TECH TICKER

Shimao-The Wave Showroom, Tianjin

Located at Binhai New Area on the eastern coast of Tianjin, the project is in the heart of the Bohai Economic Rim and close to Tianjin Binhai Aircraft Carrier Theme Park and Binhai Matsu Cultural Park. It is a diversified land that integrates entertainment, edutainment, and culture. Its excellent geographical conditions make it a unique area for exhibition and experience. The entire bay area planning follows the basic logic of “point, line and plane to create contemporary urban spatial sequence of man, sea and sky”. Inspired by the idea of wave, the building focuses on the theme of “water”, extracts the concept of “water drop and wave” from waves and creates an image on the sea. The whole building resembles the wave to create a dialogue between the building and nature, and the building has become a symbolic existence where the sea and the earth converge.

The entire exhibition area is designed with three major functional areas: The Wave (art museum), outdoor theatre and public space. Each area relates to surrounding beach. The building is separated from the sand dune and reef, looking like a floating space structure above the sea. The junction of the building also comes with three outdoor terraces overlooking the sea. This area is an extra space of the building. People may feel completely relaxed when only the sounds of nature are heard. In this space, people, sea, air, and the sunshine establish a closer connection. An integrated parametric design is used for the skin of the building. The subtle arrangement of the scale-shaped aluminium plate allows the façade to reflect the sunlight from different angles in different periods of time. The pool around the building casts diffuse light onto the scale-shaped façade to produce a gorgeous look. The column-free space of the 30-plus-meter tall building is achieved by the thin shell structure, as it goes upwards to split into three sections that balance the stress in each direction.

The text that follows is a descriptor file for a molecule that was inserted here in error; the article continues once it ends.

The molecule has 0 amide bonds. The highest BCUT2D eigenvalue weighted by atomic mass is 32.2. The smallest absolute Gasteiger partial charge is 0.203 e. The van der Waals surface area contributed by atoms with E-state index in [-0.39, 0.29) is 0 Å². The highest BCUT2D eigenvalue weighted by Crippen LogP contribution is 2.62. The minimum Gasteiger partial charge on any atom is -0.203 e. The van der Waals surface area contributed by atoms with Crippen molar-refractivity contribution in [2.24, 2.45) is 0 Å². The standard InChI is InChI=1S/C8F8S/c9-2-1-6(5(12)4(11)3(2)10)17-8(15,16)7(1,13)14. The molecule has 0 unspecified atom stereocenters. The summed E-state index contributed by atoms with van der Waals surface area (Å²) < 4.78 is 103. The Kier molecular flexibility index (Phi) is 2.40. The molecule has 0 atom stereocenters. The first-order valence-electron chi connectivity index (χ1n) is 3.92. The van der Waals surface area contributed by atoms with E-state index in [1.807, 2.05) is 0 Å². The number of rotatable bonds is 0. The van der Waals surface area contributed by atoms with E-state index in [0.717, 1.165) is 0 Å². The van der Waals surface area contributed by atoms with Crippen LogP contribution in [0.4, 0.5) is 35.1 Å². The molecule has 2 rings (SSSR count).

BIM technology is applied to the scale-shaped aluminium plate, which enables more than thirteen thousand pieces of aluminium plate to fit properly on the façade and delivers a rhythmical upward spiral texture. The real-virtual façade has achieved perfect balance in efficient heat insulation and appropriate daylighting. All electromechanical devices are concealed underground, and the roof and building skin make up an integrated design. The pure form is realized with the help of technology.

Shougang Three Blast Furnace Museum, China

Sited at the northwest of Shougang Park, the project is the most distinctive and stunning area with highest density of ironmaking equipment, as the starting of enterprise construction a century ago. The Park suspended production because of 2008 Summer Olympics, which remained silent until the announcement of the 2022 Winter Olympics. Nowadays, the meritorious blast furnace is open to the public in a more stunning image.